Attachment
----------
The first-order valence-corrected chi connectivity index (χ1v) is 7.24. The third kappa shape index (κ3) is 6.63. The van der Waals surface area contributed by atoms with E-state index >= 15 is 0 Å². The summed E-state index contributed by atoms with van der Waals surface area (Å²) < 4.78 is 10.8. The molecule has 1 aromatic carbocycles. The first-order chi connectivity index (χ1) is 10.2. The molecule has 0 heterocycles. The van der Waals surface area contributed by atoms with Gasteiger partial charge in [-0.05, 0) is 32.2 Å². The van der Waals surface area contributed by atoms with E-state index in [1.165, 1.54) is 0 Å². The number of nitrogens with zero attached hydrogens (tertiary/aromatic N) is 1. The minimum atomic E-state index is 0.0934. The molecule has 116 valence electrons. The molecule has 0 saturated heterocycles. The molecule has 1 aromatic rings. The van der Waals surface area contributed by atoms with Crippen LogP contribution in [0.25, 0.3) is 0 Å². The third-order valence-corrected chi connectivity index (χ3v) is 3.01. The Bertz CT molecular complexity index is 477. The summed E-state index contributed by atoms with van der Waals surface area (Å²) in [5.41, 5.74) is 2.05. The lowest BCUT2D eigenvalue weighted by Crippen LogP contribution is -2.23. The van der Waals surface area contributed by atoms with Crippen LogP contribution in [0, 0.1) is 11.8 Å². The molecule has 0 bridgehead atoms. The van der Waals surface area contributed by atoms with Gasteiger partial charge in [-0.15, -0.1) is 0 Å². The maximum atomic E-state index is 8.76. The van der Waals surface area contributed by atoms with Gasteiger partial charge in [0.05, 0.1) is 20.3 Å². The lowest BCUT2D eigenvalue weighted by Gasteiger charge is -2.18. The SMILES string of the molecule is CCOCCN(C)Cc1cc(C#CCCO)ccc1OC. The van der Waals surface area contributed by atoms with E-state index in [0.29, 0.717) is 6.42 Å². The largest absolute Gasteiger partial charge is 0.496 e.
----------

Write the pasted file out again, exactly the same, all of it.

The first-order valence-corrected chi connectivity index (χ1v) is 7.24. The third kappa shape index (κ3) is 6.63. The van der Waals surface area contributed by atoms with E-state index >= 15 is 0 Å². The summed E-state index contributed by atoms with van der Waals surface area (Å²) < 4.78 is 10.8. The molecule has 1 aromatic carbocycles. The first-order chi connectivity index (χ1) is 10.2. The molecule has 0 heterocycles. The van der Waals surface area contributed by atoms with Gasteiger partial charge in [-0.05, 0) is 32.2 Å². The van der Waals surface area contributed by atoms with E-state index in [1.165, 1.54) is 0 Å². The number of nitrogens with zero attached hydrogens (tertiary/aromatic N) is 1. The minimum atomic E-state index is 0.0934. The molecule has 116 valence electrons. The molecule has 0 saturated heterocycles. The molecule has 1 aromatic rings. The van der Waals surface area contributed by atoms with Crippen LogP contribution in [0.25, 0.3) is 0 Å². The third-order valence-corrected chi connectivity index (χ3v) is 3.01. The Bertz CT molecular complexity index is 477. The summed E-state index contributed by atoms with van der Waals surface area (Å²) in [5.41, 5.74) is 2.05. The lowest BCUT2D eigenvalue weighted by Crippen LogP contribution is -2.23. The van der Waals surface area contributed by atoms with Crippen LogP contribution in [0, 0.1) is 11.8 Å². The molecule has 0 bridgehead atoms. The van der Waals surface area contributed by atoms with Gasteiger partial charge in [-0.15, -0.1) is 0 Å². The maximum atomic E-state index is 8.76. The van der Waals surface area contributed by atoms with Gasteiger partial charge in [0.05, 0.1) is 20.3 Å². The lowest BCUT2D eigenvalue weighted by Gasteiger charge is -2.18. The SMILES string of the molecule is CCOCCN(C)Cc1cc(C#CCCO)ccc1OC. The van der Waals surface area contributed by atoms with E-state index in [0.29, 0.717) is 6.42 Å². The largest absolute Gasteiger partial charge is 0.496 e.